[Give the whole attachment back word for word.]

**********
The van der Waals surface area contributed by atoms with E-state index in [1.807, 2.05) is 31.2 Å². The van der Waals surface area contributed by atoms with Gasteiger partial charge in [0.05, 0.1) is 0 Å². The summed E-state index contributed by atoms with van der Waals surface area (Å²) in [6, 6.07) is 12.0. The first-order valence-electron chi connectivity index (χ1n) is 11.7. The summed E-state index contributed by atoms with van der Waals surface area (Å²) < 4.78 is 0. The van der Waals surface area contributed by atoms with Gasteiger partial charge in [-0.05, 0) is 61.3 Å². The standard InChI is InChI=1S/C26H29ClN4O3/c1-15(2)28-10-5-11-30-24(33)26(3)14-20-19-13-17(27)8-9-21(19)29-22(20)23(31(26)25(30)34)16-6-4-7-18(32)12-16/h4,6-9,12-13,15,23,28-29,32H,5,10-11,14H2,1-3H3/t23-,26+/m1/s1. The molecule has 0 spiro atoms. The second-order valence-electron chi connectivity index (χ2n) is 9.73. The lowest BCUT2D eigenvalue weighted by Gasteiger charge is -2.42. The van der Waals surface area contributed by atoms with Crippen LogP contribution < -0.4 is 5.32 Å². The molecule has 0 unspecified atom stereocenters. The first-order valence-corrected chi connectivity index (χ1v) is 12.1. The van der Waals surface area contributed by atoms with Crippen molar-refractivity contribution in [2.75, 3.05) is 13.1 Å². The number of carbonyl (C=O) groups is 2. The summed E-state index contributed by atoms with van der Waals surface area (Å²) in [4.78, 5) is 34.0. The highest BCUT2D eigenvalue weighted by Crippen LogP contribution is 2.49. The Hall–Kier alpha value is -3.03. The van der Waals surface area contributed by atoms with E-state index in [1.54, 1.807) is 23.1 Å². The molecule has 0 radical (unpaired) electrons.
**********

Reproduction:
The van der Waals surface area contributed by atoms with E-state index in [1.807, 2.05) is 31.2 Å². The van der Waals surface area contributed by atoms with Gasteiger partial charge in [0.05, 0.1) is 0 Å². The summed E-state index contributed by atoms with van der Waals surface area (Å²) in [6, 6.07) is 12.0. The first-order valence-electron chi connectivity index (χ1n) is 11.7. The summed E-state index contributed by atoms with van der Waals surface area (Å²) < 4.78 is 0. The van der Waals surface area contributed by atoms with Gasteiger partial charge in [-0.05, 0) is 61.3 Å². The standard InChI is InChI=1S/C26H29ClN4O3/c1-15(2)28-10-5-11-30-24(33)26(3)14-20-19-13-17(27)8-9-21(19)29-22(20)23(31(26)25(30)34)16-6-4-7-18(32)12-16/h4,6-9,12-13,15,23,28-29,32H,5,10-11,14H2,1-3H3/t23-,26+/m1/s1. The molecule has 0 spiro atoms. The second-order valence-electron chi connectivity index (χ2n) is 9.73. The lowest BCUT2D eigenvalue weighted by Gasteiger charge is -2.42. The van der Waals surface area contributed by atoms with Crippen LogP contribution < -0.4 is 5.32 Å². The molecule has 0 unspecified atom stereocenters. The first-order valence-corrected chi connectivity index (χ1v) is 12.1. The van der Waals surface area contributed by atoms with Crippen molar-refractivity contribution in [2.75, 3.05) is 13.1 Å². The number of carbonyl (C=O) groups is 2. The summed E-state index contributed by atoms with van der Waals surface area (Å²) in [4.78, 5) is 34.0. The highest BCUT2D eigenvalue weighted by Crippen LogP contribution is 2.49. The Hall–Kier alpha value is -3.03. The van der Waals surface area contributed by atoms with E-state index in [1.54, 1.807) is 23.1 Å². The molecule has 0 radical (unpaired) electrons.